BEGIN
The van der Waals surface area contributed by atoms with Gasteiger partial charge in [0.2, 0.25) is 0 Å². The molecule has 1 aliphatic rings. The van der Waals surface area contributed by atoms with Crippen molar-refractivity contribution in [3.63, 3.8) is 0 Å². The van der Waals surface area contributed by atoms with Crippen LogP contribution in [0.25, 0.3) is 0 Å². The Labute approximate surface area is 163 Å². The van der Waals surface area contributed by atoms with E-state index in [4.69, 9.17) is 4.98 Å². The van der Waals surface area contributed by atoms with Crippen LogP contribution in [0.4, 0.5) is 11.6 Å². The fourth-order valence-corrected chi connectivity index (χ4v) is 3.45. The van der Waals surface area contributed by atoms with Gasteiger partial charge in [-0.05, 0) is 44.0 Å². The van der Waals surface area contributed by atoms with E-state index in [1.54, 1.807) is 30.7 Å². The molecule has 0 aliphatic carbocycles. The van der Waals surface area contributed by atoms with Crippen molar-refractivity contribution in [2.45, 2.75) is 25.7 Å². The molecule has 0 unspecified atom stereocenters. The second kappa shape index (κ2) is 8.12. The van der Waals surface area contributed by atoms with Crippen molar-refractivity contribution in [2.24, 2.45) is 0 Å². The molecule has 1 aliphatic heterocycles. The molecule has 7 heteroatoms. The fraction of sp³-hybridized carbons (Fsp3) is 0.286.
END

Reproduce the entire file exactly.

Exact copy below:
The van der Waals surface area contributed by atoms with Gasteiger partial charge in [0.2, 0.25) is 0 Å². The molecule has 1 aliphatic rings. The van der Waals surface area contributed by atoms with Crippen molar-refractivity contribution in [3.63, 3.8) is 0 Å². The van der Waals surface area contributed by atoms with Crippen LogP contribution in [0.25, 0.3) is 0 Å². The Labute approximate surface area is 163 Å². The van der Waals surface area contributed by atoms with E-state index in [4.69, 9.17) is 4.98 Å². The van der Waals surface area contributed by atoms with Crippen LogP contribution in [0.4, 0.5) is 11.6 Å². The fourth-order valence-corrected chi connectivity index (χ4v) is 3.45. The van der Waals surface area contributed by atoms with Gasteiger partial charge in [-0.05, 0) is 44.0 Å². The van der Waals surface area contributed by atoms with E-state index in [1.54, 1.807) is 30.7 Å². The molecule has 0 aliphatic carbocycles. The van der Waals surface area contributed by atoms with Crippen molar-refractivity contribution in [2.45, 2.75) is 25.7 Å². The molecule has 0 unspecified atom stereocenters. The second kappa shape index (κ2) is 8.12. The van der Waals surface area contributed by atoms with Crippen molar-refractivity contribution in [2.24, 2.45) is 0 Å². The molecule has 1 aliphatic heterocycles. The molecule has 7 heteroatoms. The fraction of sp³-hybridized carbons (Fsp3) is 0.286.